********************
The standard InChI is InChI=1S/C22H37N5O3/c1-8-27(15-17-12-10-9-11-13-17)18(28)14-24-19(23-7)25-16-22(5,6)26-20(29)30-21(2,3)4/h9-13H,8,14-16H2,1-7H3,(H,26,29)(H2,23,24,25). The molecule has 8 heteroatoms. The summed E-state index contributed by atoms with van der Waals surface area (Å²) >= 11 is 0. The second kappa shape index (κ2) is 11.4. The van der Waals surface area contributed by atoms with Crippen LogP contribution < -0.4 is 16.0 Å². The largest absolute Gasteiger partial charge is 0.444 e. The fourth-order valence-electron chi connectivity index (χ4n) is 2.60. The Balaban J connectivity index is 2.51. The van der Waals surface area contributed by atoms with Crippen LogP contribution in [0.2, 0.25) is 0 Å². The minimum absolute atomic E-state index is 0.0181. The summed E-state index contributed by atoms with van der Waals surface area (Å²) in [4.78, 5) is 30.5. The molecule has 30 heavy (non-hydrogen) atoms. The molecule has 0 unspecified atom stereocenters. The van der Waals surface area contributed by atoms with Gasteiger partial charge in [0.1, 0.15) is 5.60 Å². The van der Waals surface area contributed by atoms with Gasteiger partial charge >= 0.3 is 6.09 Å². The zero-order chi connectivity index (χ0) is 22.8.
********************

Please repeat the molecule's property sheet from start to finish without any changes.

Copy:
The standard InChI is InChI=1S/C22H37N5O3/c1-8-27(15-17-12-10-9-11-13-17)18(28)14-24-19(23-7)25-16-22(5,6)26-20(29)30-21(2,3)4/h9-13H,8,14-16H2,1-7H3,(H,26,29)(H2,23,24,25). The molecule has 8 heteroatoms. The summed E-state index contributed by atoms with van der Waals surface area (Å²) >= 11 is 0. The second kappa shape index (κ2) is 11.4. The van der Waals surface area contributed by atoms with Crippen LogP contribution < -0.4 is 16.0 Å². The largest absolute Gasteiger partial charge is 0.444 e. The fourth-order valence-electron chi connectivity index (χ4n) is 2.60. The Balaban J connectivity index is 2.51. The van der Waals surface area contributed by atoms with Crippen LogP contribution in [0.2, 0.25) is 0 Å². The minimum absolute atomic E-state index is 0.0181. The summed E-state index contributed by atoms with van der Waals surface area (Å²) in [4.78, 5) is 30.5. The molecule has 30 heavy (non-hydrogen) atoms. The molecule has 0 unspecified atom stereocenters. The van der Waals surface area contributed by atoms with Gasteiger partial charge in [0.1, 0.15) is 5.60 Å². The van der Waals surface area contributed by atoms with Gasteiger partial charge >= 0.3 is 6.09 Å². The zero-order chi connectivity index (χ0) is 22.8.